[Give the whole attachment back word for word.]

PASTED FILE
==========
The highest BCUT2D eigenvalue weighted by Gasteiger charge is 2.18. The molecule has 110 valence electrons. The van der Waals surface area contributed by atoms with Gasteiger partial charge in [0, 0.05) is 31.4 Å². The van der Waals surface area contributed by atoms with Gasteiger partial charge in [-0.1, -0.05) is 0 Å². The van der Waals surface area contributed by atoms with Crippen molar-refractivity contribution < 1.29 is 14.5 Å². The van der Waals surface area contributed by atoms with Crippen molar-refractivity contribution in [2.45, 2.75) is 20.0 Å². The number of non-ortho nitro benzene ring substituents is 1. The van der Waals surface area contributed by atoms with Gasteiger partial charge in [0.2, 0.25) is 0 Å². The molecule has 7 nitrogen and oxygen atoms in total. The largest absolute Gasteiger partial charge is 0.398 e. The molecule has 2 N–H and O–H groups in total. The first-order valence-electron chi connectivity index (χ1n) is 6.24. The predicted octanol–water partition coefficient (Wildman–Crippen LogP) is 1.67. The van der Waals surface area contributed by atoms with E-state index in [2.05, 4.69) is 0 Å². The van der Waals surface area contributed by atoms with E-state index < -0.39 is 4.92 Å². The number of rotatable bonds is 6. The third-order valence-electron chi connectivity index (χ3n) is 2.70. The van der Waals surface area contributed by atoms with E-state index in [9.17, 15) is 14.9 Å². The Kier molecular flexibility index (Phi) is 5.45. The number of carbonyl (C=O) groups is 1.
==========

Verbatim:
The highest BCUT2D eigenvalue weighted by Gasteiger charge is 2.18. The molecule has 110 valence electrons. The van der Waals surface area contributed by atoms with Gasteiger partial charge in [0, 0.05) is 31.4 Å². The van der Waals surface area contributed by atoms with Gasteiger partial charge in [-0.1, -0.05) is 0 Å². The van der Waals surface area contributed by atoms with Crippen molar-refractivity contribution < 1.29 is 14.5 Å². The van der Waals surface area contributed by atoms with Crippen molar-refractivity contribution in [2.45, 2.75) is 20.0 Å². The number of non-ortho nitro benzene ring substituents is 1. The van der Waals surface area contributed by atoms with Gasteiger partial charge in [0.2, 0.25) is 0 Å². The molecule has 7 nitrogen and oxygen atoms in total. The largest absolute Gasteiger partial charge is 0.398 e. The molecule has 2 N–H and O–H groups in total. The first-order valence-electron chi connectivity index (χ1n) is 6.24. The predicted octanol–water partition coefficient (Wildman–Crippen LogP) is 1.67. The van der Waals surface area contributed by atoms with E-state index in [2.05, 4.69) is 0 Å². The van der Waals surface area contributed by atoms with E-state index < -0.39 is 4.92 Å². The number of rotatable bonds is 6. The third-order valence-electron chi connectivity index (χ3n) is 2.70. The van der Waals surface area contributed by atoms with E-state index in [9.17, 15) is 14.9 Å². The Kier molecular flexibility index (Phi) is 5.45. The number of carbonyl (C=O) groups is 1.